The low crop prices, high machinery costs, high freight rates, heavy mortgage debt and the perception that the fruits of their labor was being lost to middlemen led farmers to look beyond agricultural clubs to organizations that would help them address the challenges they were facing. In 1877 in Goodlettsville, Tennessee, farmers formed the Goodlettsville Lamb and Wool Club so they could pool their animals at auction in order to secure a better price from the bidders.
Started in 1867 as fraternal order for farmers—similar to the Masons—and as a means of overcoming the sectional divide between the North and the South, the Grange’s focus soon changed as farm prices began to fall and, from the farmer’s perspective, freight rates ate up most of the declining price. As the Grange grew into a national organization, it focused its energy on railroads, monopolies, and the banking sector, all of which it saw as the cause of the woes faced by farmers—low prices for the products they sold and high prices for the products and services they had to purchase.
To tackle these problems the Grange developed supply and marketing cooperatives, though they failed because they expanded too quickly and were not sufficiently based on sound business principles. They lobbied for the establishment of railroad commissions that could set “fair” rates for the things that farmers bought and sold. The Grange also influenced the passage of the Federal Farm Loan Act of 1916 and the development of the farm credit system.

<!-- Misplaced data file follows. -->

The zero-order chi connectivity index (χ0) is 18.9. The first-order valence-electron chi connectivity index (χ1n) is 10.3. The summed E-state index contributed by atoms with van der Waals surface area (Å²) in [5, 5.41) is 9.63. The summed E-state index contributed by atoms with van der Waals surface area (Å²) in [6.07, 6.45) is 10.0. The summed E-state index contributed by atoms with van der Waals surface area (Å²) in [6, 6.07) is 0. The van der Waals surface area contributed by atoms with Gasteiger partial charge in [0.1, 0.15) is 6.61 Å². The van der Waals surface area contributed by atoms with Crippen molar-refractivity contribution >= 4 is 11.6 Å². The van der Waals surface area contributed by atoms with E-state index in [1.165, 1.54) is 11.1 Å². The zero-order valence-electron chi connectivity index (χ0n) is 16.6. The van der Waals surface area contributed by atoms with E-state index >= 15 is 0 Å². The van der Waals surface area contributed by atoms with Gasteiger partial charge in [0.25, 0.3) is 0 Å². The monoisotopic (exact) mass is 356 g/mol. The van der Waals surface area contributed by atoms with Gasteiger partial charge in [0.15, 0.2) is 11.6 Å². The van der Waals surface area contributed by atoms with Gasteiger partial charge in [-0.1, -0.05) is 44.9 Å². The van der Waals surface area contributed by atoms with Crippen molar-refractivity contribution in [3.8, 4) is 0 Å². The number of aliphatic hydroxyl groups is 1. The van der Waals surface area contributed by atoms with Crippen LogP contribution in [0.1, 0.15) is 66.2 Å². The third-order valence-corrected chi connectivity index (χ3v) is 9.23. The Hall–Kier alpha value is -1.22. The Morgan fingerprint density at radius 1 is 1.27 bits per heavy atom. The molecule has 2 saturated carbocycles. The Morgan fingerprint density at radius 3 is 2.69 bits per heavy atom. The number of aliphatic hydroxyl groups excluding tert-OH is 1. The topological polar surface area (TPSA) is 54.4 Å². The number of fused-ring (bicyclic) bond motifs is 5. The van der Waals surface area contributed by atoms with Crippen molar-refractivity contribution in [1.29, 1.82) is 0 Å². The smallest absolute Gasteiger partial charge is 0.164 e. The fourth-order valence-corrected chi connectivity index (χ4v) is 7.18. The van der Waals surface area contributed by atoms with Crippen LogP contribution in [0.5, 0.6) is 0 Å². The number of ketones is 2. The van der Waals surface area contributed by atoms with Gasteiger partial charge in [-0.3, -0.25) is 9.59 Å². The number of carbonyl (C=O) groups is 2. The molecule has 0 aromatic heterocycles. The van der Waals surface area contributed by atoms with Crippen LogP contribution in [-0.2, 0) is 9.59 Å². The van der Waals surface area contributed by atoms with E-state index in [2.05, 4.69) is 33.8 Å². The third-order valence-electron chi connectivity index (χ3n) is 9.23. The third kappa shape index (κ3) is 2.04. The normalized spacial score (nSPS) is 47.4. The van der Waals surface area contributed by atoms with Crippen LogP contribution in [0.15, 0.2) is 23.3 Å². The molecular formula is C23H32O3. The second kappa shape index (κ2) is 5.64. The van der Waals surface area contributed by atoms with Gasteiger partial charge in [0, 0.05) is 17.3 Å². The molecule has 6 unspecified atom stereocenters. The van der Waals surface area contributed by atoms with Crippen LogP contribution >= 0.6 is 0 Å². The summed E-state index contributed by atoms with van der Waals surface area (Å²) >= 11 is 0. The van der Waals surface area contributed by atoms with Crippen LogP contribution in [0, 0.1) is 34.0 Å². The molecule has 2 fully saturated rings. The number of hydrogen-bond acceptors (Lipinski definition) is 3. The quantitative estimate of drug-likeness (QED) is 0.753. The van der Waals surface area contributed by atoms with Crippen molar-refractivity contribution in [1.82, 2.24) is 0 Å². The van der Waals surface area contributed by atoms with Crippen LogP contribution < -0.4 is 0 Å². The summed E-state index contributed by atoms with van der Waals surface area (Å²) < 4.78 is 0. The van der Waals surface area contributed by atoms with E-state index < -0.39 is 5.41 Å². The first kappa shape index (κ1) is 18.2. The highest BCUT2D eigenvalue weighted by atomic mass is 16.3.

The next general farm organization to come onto the US scene was the National Farmers Union which was established in Point, Texas in 1902. In its charter the Farmers Union set as its purpose “to assist [local and state units] in marketing and obtaining better prices for their products.” To do this, local organizations made contracts with local cotton gins where members brought their cotton to be ginned at a more favorable rate than they paid in the past.
They built warehouses at the behest of the national organization and called for voluntary holding actions to manage the supply of cotton so that farmers could receive a higher price for their crop. Over the years, the Farmers Union expanded beyond the South and established grain elevators and farmers’ cooperatives in areas where they were strong.
The American Farm Bureau Federation began in 1911 as an outreach effort of a local Chamber of Commerce in New York State to help teach farmers better farming methods. The idea caught on and soon other farm bureaus were established throughout the country with the formation of its first state organization in 1915 in Missouri. The national organization was not established until 1919. The Farm Bureau has historically worked closely with the Cooperative Extension Service, which was established by the Smith-Lever Act of 1914. Like the Grange and the Farmers Union, the Farm Bureau supported the establishment of supply and marketing cooperatives.
To summarize, between the end of the Civil War and the early 1900s, several general farm organizations were formed that initiated self-help attempts to ease the effects of low price periods. Their approaches included the use of cooperatives, teaching the latest farming methods and pushing for the state and federal regulation of input and service providers. Those activities helped farmers cope with low price sieges but they did not, nor could not, address the macro causes of chronically low prices and incomes.
Source: Daryll E. Ray and Harwood D. Schaffer, Agricultural Policy Analysis Center, University of Tennessee